THE COMPREHENSIVE EXAM
About the Final Step in Earning your MA at CSULA
Students choosing the comprehensive examination (comps) option for the M.A. degree in Sociology are required to pass three sociology exams, one in each of the following areas:
Theory, Research Methods, and an elective. This document is meant to provide practical information and a guide to preparing for the comps.Â Sample exam questions for each exam are posted on the sociology department web site.
Overview- Focus and Orientation
Students demonstrate through their comprehensive exams that they have left their strictly student status behind and are now early-stage professionals. This is a key concept in understanding the proper approach to the comps.
The comps are set apart from all other work normally undertaken by MA students. The student is moving beyond providing a summary end-point piece of work for a course or two. It is through the comps that students demonstrate that they have the background, knowledge, and sophistication in sociology that would allow them to teach, consult, compete for grants, or design and undertake contracted research. For this reason, comp exams committee members expect to see students demonstrate many aspects of professional attainment in their answers, including:
1. The appropriate use of professional terms.
2. Identification of key thinkers/contributors to the field and correct reference to them as warranted in the answers.
3 A broad understanding of the major theoretical foundation/methodological approaches relevant to the specified sociological area.
4. Ability to focus on an issue and to draw on and apply relevant concepts, approaches, paradigms, and theories.
5, Ability to integrate the body of knowledge in a thoughtful, penetrating, and relatively sophisticated treatment of the issue(s) under discussion.
The comps are not about the ability to Â“justÂ” answer questions. Rather, the process is more like demonstrating the capacity to develop lecture material or contribute well-grounded and original thinking around an issue or to take a significant role when engaged in problem solving. This is why simply receiving grades of Â“AÂ’ in your 500- level seminars is not, in itself, a guarantee that you are fully prepared to take the comps.
In demonstrating your competence as a new professional, you need to take active responsibility for the finishing steps in your own education. This means that you must make the intellectual and practical effort required to integrate your understandings from these courses and to follow-up by reading the relevant sociological literature in order to be able to fully grasp the significance of the theories, paradigms, and approaches. Beyond this, you must be able to comfortably use and apply the intellectual and practical tools of your profession.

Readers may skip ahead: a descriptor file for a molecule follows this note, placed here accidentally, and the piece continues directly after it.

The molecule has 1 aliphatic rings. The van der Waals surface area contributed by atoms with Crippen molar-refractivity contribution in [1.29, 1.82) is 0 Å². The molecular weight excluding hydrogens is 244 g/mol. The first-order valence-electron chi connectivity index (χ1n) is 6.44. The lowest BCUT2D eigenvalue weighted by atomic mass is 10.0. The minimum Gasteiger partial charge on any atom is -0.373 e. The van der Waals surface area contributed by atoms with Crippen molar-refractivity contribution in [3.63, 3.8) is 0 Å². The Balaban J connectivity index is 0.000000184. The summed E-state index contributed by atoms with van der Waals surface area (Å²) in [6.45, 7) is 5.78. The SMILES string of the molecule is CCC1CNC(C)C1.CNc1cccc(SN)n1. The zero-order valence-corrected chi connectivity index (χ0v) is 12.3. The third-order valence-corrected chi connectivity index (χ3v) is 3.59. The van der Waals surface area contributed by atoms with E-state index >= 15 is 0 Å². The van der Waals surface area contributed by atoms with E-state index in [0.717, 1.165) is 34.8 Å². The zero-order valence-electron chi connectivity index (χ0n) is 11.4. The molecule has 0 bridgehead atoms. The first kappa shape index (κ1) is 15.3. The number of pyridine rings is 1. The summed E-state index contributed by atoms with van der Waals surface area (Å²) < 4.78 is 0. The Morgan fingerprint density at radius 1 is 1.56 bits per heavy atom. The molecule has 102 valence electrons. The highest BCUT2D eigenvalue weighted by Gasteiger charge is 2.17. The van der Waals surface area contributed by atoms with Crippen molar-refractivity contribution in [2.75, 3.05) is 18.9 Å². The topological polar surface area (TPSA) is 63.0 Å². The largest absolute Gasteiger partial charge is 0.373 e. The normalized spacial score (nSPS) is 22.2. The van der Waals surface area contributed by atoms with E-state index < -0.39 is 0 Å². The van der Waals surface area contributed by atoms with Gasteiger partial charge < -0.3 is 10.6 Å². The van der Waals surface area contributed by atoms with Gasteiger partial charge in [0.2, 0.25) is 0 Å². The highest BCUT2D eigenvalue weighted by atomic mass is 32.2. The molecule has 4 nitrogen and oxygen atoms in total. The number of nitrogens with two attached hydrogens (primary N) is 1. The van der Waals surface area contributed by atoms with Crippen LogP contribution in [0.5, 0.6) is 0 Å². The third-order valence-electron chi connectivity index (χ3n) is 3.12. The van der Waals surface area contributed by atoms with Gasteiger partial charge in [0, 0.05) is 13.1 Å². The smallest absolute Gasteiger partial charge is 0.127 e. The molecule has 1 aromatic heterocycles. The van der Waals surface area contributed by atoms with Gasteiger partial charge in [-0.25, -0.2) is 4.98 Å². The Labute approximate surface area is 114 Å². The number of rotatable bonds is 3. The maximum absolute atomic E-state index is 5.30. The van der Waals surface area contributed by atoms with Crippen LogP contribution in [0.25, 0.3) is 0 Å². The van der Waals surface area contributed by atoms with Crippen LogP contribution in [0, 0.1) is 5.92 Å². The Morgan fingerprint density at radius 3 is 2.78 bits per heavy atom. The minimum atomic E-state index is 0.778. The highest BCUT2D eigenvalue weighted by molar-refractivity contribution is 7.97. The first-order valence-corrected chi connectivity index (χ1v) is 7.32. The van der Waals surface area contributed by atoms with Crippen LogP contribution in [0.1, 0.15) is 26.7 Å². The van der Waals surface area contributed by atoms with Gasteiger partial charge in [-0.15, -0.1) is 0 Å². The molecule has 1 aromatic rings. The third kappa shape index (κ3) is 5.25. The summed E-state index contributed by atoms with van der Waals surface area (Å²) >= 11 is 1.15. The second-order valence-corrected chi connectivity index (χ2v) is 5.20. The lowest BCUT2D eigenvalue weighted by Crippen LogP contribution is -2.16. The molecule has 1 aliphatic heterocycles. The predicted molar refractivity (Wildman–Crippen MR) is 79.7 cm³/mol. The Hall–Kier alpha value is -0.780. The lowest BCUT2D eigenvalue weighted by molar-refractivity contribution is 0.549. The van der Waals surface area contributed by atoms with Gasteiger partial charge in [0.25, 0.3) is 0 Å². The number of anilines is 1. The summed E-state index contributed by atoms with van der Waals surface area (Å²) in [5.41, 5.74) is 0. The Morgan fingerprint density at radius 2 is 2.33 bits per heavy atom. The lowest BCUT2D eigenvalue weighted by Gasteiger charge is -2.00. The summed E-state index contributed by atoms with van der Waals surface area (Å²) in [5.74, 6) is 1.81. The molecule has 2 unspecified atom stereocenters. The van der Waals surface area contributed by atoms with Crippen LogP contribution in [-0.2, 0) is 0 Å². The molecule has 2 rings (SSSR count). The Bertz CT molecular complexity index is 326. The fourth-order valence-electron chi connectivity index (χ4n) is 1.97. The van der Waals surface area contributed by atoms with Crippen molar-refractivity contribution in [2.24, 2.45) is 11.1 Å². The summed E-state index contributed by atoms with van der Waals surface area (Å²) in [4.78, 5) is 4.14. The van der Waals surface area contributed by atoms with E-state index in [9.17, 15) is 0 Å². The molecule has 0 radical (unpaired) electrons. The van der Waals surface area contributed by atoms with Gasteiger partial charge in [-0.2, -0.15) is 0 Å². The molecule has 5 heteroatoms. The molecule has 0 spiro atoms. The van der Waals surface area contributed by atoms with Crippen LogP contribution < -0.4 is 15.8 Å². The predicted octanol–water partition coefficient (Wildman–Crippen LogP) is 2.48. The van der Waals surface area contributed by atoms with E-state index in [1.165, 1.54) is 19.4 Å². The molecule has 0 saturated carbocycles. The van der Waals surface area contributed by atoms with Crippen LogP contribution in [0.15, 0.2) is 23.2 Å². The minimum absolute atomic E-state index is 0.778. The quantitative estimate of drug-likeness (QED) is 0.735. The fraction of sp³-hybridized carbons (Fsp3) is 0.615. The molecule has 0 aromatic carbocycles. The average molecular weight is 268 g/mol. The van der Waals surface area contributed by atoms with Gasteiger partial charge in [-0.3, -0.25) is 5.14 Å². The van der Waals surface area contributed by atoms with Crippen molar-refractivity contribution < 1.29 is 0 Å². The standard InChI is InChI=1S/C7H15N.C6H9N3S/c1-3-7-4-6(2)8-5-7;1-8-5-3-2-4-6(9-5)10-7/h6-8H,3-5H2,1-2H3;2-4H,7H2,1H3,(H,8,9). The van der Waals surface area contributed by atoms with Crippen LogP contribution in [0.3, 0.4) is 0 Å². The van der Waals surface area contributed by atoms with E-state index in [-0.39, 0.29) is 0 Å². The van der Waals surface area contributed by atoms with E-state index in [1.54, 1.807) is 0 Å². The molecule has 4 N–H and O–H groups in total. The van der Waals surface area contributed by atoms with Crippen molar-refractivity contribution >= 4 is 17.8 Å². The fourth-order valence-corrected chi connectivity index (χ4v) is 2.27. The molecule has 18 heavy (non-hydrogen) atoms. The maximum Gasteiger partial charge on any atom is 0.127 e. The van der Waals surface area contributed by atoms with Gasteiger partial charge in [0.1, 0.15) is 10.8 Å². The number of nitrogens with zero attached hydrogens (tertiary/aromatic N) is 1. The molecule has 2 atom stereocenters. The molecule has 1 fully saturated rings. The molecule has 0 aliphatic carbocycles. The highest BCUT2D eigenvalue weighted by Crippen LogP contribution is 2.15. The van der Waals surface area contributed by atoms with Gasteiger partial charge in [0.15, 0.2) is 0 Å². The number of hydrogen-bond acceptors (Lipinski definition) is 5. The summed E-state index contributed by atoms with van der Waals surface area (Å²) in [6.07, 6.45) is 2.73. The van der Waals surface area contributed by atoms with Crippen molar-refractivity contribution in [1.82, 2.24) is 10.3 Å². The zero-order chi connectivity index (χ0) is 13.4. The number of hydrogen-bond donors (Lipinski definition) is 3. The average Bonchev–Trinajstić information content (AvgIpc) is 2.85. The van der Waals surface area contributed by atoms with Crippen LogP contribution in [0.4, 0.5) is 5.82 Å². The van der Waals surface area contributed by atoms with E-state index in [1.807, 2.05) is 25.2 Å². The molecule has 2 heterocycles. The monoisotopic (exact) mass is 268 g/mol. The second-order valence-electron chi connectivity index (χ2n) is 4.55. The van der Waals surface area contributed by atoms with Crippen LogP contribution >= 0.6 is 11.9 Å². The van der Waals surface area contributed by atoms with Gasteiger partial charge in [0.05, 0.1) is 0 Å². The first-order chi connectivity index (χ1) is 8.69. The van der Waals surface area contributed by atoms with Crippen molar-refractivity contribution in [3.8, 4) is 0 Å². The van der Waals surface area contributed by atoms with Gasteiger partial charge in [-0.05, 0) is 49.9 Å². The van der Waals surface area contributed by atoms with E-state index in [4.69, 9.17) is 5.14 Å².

Your goals are:
1. to have acquired the requisite body of knowledge;
2. to recognize the concepts and dynamics outside of the classroom;
3. to be able to apply sociological concepts and approaches to illuminate given issues in societal and human organization and interaction;
4. to understand how to unfold and investigate such issues in conceptual/theoretical light; and
5. to be able to choose and apply the appropriate research methodology to further such investigations.
The comps are the means by which your established colleagues (the professors grading the comps) assess whether or not you have achieved these goals.
Preparing for the Comprehensive Exams
Specifically in terms of the comps, the depth of treatment is important to practice before taking the exams. This is why the questions that have been posed on previous comprehensive exams are available to students.Â The optimum way of proceeding is to download these questions prior to taking any of the graduate level seminars. Students should make their best effort at writing a draft response to the questions. An ongoing process of continual revision should take place as a student reads and participates in classes. This should include incorporating more and more of what is discussed across classes. Students should also be thinking about the nature of these questions. Again, although the questions change with each administering of the comps, the type of thought, treatment, and body of knowledge; however, remains fairly consistent.
Comps are offered once in the Fall and once in the Spring. Students who are in good standing and have completed all course work, or who will be completing their course work in the same quarter as the comprehensive examinations need to get a permit to